Some people will tell you that money is not important.  Poverty is glamorized only in Bollywood movies and as the author of the Harry Potter series, JK Rowling said, “Poverty entails fear and stress and sometimes depression. It meets a thousand petty humiliations and hardships. Climbing out of poverty by your own efforts that is something on which to pride yourself but poverty itself is romanticized by fools.”  Now, you do not have to go as far as singer Ke$ha by putting a dollar sign in your name, while single-handedly creating a shortage of glitter and my favorite drink Jack.

The only people who will tell you that money is not important are the ones who have the money.  It is not because they do not want you to have the money, but it is because their basic needs are met and they are figuring how to get their higher needs met.  People who will tell you that money is not important are the ones who confuse “money not important” with “money is not the only thing”.  Of course, there are more important things than money like your health, family, and friends.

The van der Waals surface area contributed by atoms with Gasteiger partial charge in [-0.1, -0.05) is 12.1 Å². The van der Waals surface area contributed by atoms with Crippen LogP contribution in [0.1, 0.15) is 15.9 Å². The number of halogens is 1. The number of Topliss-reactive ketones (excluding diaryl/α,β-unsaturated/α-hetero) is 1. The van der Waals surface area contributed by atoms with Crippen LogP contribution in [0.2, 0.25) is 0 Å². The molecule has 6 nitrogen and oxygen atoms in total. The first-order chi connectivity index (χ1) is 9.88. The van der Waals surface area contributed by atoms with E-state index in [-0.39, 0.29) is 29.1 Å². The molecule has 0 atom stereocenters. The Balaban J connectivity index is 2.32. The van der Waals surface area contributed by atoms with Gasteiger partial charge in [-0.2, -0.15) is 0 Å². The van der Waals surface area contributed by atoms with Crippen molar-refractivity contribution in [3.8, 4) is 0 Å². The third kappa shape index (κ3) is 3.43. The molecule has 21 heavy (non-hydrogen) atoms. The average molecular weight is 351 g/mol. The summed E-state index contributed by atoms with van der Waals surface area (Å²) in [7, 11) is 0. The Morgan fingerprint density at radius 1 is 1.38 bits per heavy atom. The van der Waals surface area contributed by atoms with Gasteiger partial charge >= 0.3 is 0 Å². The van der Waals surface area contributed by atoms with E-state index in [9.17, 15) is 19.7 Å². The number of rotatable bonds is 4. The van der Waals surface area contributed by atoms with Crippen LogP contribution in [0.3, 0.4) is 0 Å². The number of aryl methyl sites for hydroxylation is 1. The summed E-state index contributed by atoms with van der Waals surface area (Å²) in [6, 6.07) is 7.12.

Some people will advise you to live in the moment. Neuroscientists are finding that it is impossible to do so.  Our brains are made to use past decisions to guide future behavior.  People suggest “living in the moment” for two reasons.  First is because we tend to regret our past and worry about the future; instead, we should learn from the past and plan for the future.  Second is where they confuse – “living in the moment” to “being in the zone”, that is the feeling we get when we lose track of time and our surroundings in what we are pursuing.

So, how can we put ourselves to be “in the zone” most of the time at home and work?  For that, I will defer to Daniel Pink who wrote the book “Drive: The Surprising Truth About What Motivates Us. His book based on many scientific studies examines the trinity of motivation “autonomy, mastery and purpose.  Autonomy is the craving to be self-directed and this is practiced in companies as well; you do not have to be self-employed to be autonomous.   Mastery is where you can keep on becoming better and better in what you love to do.  And purpose is where your contribution is not just to yourself and your family to earn a paycheck but to be part of something bigger than who you are.